I put some food out and left the birds in peace and went for a short walk round. There were approximately 112 Tree Sparrows at the feeding station. I have included some pictures below of the seed and the feeding station.

This is what the Tree Sparrows are after

The feeding station

There were a few thrushes around, nothing like the numbers last weekend but I had 55 Redwing, 2 Mistle Thushes and 10 Fieldfares. A few Chaffinch were going over and heading south into the strong southerly wind as were a few Starling and a few was 13 and 14 of each respectively.

Pink-feet were moving around this morning and I had 561 in total moving from field to field trying to find a suitable and disturbance free feeding area.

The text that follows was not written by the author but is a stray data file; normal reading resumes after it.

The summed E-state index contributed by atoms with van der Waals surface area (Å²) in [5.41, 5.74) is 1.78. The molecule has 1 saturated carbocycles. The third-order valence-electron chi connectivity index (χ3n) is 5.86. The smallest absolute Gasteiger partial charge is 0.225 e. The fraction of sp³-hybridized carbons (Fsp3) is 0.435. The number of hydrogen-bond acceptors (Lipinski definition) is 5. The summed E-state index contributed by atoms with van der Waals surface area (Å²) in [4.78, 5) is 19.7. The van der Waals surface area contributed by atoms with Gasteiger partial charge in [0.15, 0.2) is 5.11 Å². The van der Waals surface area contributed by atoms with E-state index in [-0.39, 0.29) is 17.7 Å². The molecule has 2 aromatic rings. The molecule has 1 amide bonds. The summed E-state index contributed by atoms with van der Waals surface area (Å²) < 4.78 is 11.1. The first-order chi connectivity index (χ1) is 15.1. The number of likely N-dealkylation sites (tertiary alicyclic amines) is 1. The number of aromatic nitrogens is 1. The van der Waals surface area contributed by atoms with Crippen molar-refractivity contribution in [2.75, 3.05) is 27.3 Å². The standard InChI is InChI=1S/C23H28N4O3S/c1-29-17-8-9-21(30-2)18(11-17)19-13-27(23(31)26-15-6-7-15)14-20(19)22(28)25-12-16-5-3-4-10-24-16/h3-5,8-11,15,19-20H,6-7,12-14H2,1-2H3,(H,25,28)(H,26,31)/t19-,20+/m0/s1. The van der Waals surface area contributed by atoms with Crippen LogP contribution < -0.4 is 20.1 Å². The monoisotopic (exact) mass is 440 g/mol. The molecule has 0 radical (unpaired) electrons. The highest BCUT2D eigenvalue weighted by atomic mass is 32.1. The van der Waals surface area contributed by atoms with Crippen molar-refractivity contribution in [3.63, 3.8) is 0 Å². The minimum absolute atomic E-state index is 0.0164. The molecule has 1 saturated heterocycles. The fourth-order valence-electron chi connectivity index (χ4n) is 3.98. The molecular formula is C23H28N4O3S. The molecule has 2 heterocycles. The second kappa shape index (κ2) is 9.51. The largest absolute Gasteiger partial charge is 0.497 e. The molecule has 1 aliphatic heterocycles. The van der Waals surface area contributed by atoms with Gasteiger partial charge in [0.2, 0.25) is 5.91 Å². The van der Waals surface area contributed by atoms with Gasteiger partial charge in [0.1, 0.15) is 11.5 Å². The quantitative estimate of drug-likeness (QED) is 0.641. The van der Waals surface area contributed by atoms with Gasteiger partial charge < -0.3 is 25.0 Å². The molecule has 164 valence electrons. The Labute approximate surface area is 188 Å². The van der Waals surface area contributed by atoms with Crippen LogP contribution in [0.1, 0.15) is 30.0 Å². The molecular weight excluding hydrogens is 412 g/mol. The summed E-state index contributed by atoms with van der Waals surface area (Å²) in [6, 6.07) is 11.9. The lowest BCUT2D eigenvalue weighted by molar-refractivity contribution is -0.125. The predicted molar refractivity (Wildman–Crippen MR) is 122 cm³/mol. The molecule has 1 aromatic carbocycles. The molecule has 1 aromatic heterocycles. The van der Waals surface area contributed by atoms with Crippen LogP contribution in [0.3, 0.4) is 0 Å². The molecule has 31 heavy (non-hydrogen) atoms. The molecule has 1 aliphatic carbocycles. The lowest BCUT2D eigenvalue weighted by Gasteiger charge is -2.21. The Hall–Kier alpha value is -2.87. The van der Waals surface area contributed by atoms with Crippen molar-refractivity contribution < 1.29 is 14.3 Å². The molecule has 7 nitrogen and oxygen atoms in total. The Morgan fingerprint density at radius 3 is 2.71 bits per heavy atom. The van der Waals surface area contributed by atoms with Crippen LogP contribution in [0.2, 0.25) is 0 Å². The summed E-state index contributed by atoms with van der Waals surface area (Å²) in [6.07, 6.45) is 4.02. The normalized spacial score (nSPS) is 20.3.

'Pinkies' in flight (honestly they are!)

Similarly two flocks of 30 lapwings were moving to try and find a good feeding site. Raptors were represented by 3 Buzzards and a single Kestrel. Interestingly during the recent Honey Buzzard influx some local observers were commenting that the corvids were mobbing the Honey's and leaving the local Buzzards alone. They never do on Rawcliffe Moss and it is very rare to watch a Buzzard for any length time before it gets mobbed by corvids.

Tuesday, 21 October 2008

Turdus iliacus, 18th October 2008